15.7 SKILLS

15.7 SKILLS

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SKILLS
Figure 1: Inside the Australian Synchrotron.
(Copyright © 2015 by Australian Synchrotron. www.synchrotron.org.au/images/newsEventsPublications/)



Australian Synchrotron
Adding value to brown coal research
By Dr David Cookson, Principal Scientist, Australian Synchrotron; and Prof. Sankar Bhattacharya and Prof. Alan Chaffee, Monash University

In recent years, Australian science has benefitted from access to the Synchrotron facility located in Melbourne. Dr David Cookson, Professor Sankar Bhattacharya and Professor Alan Chaffee outline some of the BCIA-funded research making use of this facility.

The Australian Synchrotron is one of Australia’s most important pieces of scientific infrastructure, a state-of- the-art toolbox of research techniques, about the size of a football field, located in Clayton in Melbourne’s south east. It contains a vast, circular network of interconnecting tunnels and high tech apparatus. To its users, who come from industry and academia across Australia and New Zealand, the Australian Synchrotron offers a highly intense and reliable source of malleable light, from infrared to hard X-rays, which is channelled and focused to provide new insight into the composition and behaviour of materials.

The light beams are produced by forcing high-energy electrons to travel in a circular orbit using strong magnetic fields. The interaction of the magnetic fields with the electrons, which travel at just under the speed of light (about 300,000 km per second), creates extremely bright synchrotron light, a million times brighter than the sun, which travels into one of ten experimental workstations, called beamlines. The characteristics of the light means synchrotron-based experiments are typically more accurate, more detailed, more specific and faster than those obtained using conventional laboratory equipment.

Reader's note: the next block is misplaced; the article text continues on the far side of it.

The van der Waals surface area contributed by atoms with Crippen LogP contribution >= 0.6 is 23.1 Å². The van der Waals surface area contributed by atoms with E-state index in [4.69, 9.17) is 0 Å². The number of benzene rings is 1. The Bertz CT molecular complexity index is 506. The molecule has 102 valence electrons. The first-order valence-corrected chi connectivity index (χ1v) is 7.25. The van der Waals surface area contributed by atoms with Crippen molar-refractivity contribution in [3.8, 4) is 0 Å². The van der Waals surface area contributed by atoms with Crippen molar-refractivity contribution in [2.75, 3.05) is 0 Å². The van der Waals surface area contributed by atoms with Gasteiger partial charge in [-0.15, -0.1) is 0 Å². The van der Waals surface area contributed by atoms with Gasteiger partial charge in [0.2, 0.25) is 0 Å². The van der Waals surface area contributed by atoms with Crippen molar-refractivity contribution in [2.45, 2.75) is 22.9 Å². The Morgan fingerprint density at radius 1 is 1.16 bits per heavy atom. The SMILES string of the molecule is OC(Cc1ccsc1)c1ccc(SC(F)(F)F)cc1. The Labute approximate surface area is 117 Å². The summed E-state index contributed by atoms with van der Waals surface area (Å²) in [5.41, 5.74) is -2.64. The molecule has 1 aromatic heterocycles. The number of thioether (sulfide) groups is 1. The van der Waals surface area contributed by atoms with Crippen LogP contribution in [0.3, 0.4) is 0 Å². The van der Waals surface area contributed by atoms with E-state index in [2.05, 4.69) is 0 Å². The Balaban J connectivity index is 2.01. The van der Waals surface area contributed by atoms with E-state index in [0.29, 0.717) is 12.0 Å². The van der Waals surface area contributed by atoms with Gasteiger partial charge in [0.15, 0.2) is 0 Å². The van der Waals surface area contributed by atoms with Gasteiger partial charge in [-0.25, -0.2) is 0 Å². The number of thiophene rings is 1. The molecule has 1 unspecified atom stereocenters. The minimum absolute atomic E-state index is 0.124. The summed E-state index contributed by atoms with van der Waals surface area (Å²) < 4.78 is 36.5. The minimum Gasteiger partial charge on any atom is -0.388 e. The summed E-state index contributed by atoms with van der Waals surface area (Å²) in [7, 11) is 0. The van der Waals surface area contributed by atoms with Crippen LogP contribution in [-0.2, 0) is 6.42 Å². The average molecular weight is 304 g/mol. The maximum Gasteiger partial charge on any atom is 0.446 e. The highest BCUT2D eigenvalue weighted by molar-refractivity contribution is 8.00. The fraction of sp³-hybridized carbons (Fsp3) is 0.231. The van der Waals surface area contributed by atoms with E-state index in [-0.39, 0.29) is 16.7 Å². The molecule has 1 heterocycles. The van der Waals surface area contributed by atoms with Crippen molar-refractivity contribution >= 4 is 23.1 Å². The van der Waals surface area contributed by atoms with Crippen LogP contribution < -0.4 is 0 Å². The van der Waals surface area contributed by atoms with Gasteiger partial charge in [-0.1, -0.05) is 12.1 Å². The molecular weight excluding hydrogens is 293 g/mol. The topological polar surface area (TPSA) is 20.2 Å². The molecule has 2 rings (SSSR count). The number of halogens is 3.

The Australian Synchrotron is a unique facility that allows experiments to be conducted that could not be performed anywhere else in the country. Since commencing operations in 2007, the Synchrotron has facilitated a huge diversity of research activities, ranging from medical and life sciences to advanced materials and engineering, and from earth and environmental sciences to accelerator science and synchrotron research methods. Data produced at the Australian Synchrotron has contributed to more than 2,000 publications in leading international peer-reviewed journals.

Access to ‘beamtime’ at the Australian Synchrotron is highly competitive. Reflecting their quality and that of their work, some of the students involved in BCIA-funded research projects have been awarded beamline access as merit users, due to the innovative nature of their research and its focus on practical outcomes.


Figure 1: PhD student Mr Tao Xu at the Department of Chemical Engineering at Monash University (funded by the BCIA and China Scholarship Council) using the Australian Synchrotron’s Infrared Spectroscopy (IR) beamline examining the evolution of surface functional groups from brown coals with temperature.
These include the following BCIA-funded projects supervised by professors Sankar Bhattacharya and Alan Chaffee.

  • Entrained flow gasification of brown coals
    Ms Joanne Tanner, Mr Tao Xu, Ms Sunaina Dayal, and Dr Srikanth Srivats
  • Catalytic synthesis of chemicals following gasification
    Mr Bayzid Kabir
  • Electrode stability in the presence of brown coal for Direct Carbon Fuel Cell application
    Dr Adam Rady
  • Chemical looping combustion
    Dr Sharmen Rajendran and Mr Makarios Wong
  • Chemical looping combustion
    Dr Sharmen Rajendran and Mr Makarios Wong
  • Activated carbons from brown coal
    MrLachlan Ciddor

In the course of their research, the students have used four beamlines at the Australian Synchrotron for the following techniques.